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What Does It Take To Win A Medal?

I recently received the following query from a reader:

I have looked lately into the Junior Worlds results and World Cup/World Championships results of all 2010 Olympic Gold medalists and almost all of them had an outstanding careers while they raced as juniors…If our end goal is to win Olympics then we have to look backwards from it and find common elements. So far the common thread I found based on 2010 Olympic podium athletes that if athlete is not fast by the age 19 the chance of winning Olympics gets very small. I was curious if you looked [at] it from [a] similar angle and from previous Olympic games.

This kind of question comes up a lot, I think, and is related to the posts I’ve been doing that look at plots of age vs. FIS points for skiers broken down by how successful they were at WJC/U23s.

I need to say up front that my ability to tackle this question is extremely limited.  It’s difficult to acquire useful data on top athletes when they were juniors (i.e. prior to age 20 or so).  I focus almost exclusively on results that are available at FIS.  How many junior races abroad aren’t FIS sanctioned?  Even if you start combing the FIS website, you’ll see that results for junior races (other than WJCs) did not really begin to be added with regularity until ~2003.

This means that my only available measure of how fast someone was as a junior is their WJCs results.  Now, I think we can all agree that using two races from one season may not capture how “fast” someone was at that age.  So right off the bat, we should take this with a huge grain of salt.

As long as we keep the data’s limitations firmly in mind, however, I think it can be instructive to look at what we can dig up.

Our starting point is “What, if anything, can we find in common among Olympic medalists?”  The first thing we should note is that there aren’t very many (distance) Olympic medalists.  So right off the bat I’m going to broaden the question to include podium finishes at the Olympics, World Champs or regular World Cups.  This isn’t exactly what my reader asked, but it will allow us to discuss more than a dozen skiers.

So, the first step is to grab the results from all those athletes who’ve podiumed (is that a word?) between 1997-1998 and 2009-2010.  Why start with the 1997-1998 season?  It wouldn’t be fair to include people winning medals in, say, 1995 since my WJC results only go back to 1994, and we don’t really expect juniors to immediately start winning World Cup races (although it can happen).  So we’re going to allow for a solid four year lag before we begin looking for podiums.

Of the resulting 97 men and 59 women, I have WJC results for 52 and 31 of them respectively.  Nearly all of the athletes that we’ve removed are simply too old for me to have WJC results for them.  However, 17 of them (10 men, 7 women) were (I think) eligible to compete in WJCs but did not for some reason.[1. Some are easily explained, like biathlete Ole Einar Bjoerndalen.  Others I have no idea about, like Kristin Steira Stoermer.  Perhaps she was more focused on running as a junior?]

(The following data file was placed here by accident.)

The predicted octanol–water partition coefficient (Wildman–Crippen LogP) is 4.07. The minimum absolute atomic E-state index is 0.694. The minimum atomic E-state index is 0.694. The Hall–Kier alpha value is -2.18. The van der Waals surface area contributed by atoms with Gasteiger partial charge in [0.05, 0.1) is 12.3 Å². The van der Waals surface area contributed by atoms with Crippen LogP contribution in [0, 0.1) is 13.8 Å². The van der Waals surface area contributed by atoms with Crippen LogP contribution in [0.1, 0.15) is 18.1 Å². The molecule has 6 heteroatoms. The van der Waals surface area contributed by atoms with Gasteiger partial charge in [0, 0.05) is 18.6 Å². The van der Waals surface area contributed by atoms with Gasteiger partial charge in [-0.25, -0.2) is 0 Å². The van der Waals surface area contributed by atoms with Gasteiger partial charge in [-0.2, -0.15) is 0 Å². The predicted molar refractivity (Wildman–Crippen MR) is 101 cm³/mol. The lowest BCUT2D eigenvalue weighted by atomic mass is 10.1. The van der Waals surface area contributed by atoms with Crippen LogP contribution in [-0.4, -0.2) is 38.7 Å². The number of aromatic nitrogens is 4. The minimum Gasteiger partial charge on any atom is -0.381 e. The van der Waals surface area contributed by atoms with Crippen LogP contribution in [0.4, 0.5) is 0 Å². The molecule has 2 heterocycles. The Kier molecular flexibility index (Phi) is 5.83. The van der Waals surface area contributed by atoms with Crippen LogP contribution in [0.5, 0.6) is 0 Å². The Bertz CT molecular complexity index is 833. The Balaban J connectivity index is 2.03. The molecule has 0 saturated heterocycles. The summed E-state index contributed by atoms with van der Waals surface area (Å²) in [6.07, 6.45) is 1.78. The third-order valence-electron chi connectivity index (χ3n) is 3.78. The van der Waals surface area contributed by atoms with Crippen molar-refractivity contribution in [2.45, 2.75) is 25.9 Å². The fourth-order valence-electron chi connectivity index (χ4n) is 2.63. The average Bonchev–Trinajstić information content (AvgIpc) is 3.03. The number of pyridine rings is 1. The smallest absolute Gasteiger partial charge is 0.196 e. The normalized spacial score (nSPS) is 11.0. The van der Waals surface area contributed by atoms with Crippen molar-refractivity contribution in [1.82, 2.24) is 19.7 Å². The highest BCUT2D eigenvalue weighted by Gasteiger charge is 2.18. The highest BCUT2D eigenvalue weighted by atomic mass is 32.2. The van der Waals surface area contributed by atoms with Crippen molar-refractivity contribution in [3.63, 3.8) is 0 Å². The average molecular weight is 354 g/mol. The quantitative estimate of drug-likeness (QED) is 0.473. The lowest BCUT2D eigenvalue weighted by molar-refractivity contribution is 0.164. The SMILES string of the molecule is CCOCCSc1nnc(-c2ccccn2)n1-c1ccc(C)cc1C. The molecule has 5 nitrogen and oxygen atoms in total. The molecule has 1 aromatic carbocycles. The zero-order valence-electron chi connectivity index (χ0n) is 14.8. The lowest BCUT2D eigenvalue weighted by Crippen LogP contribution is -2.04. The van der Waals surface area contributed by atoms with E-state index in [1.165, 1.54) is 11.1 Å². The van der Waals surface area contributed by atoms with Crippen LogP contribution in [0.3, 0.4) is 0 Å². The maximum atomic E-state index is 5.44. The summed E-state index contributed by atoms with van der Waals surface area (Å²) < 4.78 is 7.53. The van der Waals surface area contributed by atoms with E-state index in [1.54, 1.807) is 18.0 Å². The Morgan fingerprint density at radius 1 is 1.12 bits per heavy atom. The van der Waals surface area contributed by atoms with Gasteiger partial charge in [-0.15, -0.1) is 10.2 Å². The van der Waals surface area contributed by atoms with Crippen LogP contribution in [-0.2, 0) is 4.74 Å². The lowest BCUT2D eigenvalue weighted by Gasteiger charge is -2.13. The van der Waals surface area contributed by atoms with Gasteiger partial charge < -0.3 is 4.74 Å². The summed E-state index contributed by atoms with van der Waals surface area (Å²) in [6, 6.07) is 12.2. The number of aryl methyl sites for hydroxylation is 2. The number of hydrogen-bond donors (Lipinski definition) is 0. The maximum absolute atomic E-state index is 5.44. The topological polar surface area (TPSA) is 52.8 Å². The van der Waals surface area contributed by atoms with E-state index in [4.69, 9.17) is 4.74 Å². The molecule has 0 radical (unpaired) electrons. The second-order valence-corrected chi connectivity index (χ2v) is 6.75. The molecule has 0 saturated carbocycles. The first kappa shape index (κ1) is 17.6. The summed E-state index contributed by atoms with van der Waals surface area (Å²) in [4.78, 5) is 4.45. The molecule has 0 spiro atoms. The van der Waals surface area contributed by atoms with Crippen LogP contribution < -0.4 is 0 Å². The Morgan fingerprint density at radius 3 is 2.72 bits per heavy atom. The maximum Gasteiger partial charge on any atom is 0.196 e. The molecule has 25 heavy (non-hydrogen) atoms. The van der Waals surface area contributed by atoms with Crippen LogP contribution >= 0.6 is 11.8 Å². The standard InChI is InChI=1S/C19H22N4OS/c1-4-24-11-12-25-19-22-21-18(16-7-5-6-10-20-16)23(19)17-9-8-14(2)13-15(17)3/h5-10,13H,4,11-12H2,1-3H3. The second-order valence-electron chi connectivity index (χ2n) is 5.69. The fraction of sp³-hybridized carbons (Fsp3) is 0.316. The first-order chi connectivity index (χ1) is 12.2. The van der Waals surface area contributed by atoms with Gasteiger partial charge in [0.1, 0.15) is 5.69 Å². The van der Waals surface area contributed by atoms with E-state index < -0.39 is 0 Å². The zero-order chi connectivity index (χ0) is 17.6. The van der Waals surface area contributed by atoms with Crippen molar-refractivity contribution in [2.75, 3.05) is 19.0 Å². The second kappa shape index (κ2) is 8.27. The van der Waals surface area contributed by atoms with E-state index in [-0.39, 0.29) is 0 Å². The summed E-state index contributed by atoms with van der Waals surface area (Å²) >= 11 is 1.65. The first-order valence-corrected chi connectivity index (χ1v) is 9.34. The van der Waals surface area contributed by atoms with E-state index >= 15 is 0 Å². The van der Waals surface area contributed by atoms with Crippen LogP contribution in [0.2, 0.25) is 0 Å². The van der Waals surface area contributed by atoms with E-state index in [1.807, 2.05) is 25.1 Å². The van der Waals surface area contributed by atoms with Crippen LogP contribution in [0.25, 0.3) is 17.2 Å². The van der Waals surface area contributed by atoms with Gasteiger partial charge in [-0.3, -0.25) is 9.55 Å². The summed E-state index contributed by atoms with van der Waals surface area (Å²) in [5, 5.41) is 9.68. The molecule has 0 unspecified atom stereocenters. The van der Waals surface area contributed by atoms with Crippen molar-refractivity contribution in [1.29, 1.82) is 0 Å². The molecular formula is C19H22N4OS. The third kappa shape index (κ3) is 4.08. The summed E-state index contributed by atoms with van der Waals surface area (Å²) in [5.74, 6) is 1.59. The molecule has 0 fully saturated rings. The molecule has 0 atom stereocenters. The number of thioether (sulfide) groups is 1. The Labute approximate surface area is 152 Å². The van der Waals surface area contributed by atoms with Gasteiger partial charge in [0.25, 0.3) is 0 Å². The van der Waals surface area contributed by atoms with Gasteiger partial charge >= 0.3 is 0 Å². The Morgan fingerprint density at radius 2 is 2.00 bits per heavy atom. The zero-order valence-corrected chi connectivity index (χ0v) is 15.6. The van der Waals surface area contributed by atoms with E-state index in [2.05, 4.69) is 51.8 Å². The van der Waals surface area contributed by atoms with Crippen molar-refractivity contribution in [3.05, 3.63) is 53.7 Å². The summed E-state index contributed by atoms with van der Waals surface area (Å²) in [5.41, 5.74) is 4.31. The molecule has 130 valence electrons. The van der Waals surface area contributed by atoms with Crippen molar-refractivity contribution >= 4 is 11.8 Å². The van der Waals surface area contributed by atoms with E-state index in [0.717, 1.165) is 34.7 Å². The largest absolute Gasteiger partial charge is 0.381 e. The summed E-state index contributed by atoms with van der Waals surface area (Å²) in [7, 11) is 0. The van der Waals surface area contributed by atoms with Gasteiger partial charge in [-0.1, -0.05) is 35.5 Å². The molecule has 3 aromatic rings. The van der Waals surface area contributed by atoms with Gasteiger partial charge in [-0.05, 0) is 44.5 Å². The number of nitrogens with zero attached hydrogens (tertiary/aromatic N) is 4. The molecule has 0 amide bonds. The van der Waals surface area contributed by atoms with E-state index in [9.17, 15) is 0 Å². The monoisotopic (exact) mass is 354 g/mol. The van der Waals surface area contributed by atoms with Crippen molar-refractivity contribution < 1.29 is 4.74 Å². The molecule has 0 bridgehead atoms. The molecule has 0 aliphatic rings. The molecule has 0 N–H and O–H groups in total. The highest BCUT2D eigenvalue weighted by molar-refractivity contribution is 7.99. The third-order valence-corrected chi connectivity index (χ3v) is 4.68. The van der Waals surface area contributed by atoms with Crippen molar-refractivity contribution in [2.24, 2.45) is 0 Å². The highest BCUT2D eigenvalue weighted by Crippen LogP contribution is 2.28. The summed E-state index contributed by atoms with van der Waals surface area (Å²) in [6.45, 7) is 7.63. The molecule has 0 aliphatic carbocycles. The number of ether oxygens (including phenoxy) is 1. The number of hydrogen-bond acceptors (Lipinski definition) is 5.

How did these folks do at WJCs?

Most of them did pretty well (importantly, though, many did not!).  I know, big shocker.

But what about all the skiers who haven’t podiumed?  What were their results like?  That’s the problem with working backwards.  We’re going to keep running into other groups we need to compare our podium winners to.

Instead, let’s turn this around.  Suppose we take all the WJC competitors from 1994 to 2006 (there’s that four year gap again).  Roughly speaking, one of three things could happen to them:

  1. A skier could get so few opportunities to race WC, OWG or WSC races that they have no chance of reaching the podium.
  2. A skier could get “plenty” of starts but not reach the podium.
  3. A skier could get “plenty” of starts and succeed in reaching the podium.

I put plenty in quotes since we have to pick a number of starts.  I picked ten; any cutoff will be arbitrary, but this one makes sense to me.[2. To answer your question, yes, it has happened that someone has had fewer than 10 starts in WC, OWG or WSC and managed to podium, but only twice in this particular subgroup of data.  And they are very unusual.  So we’ll just pretend those two cases don’t exist for the moment.]

My question is, what do the WJC results of these three groups look like?

Not surprisingly, the blue group lags behind the other two.  People who don’t ski fast at WJCs are less likely to get the chance to race World Cups.  Our primary interest lies in the red and green groups, and it turns out the differences between them aren’t that big.  For the women, the distributions are extremely similar.

For the men, the more elite podium winners do appear to have WJC results more strongly concentrated near the top.  But a close examination reveals that this difference, in practical terms, is quite small.  Among male skiers with more than ten starts, podium winners’ best WJC results were most likely to be around 4th.  For the non-podium winners, it was most likely to be around 7th or 8th.

We should also point out that the skiers who never get much of a shot on the WC level (blue) come from all different types of WJC results.  Good, bad and in between.  There’s a lot more that goes into determining who continues on in the sport than a handful of WJC results.

Which brings me full circle to my original caveat: we’re using a handful of races as a proxy for a big concept.  It’s tough to capture how fast anyone is with just 2-4 races.  For completeness, though, I’ll post a follow-up on this topic to look at what happens when we look at how often someone reaches the podium, rather than just collapsing the data down to just two categories podiumed/non-podiumed.


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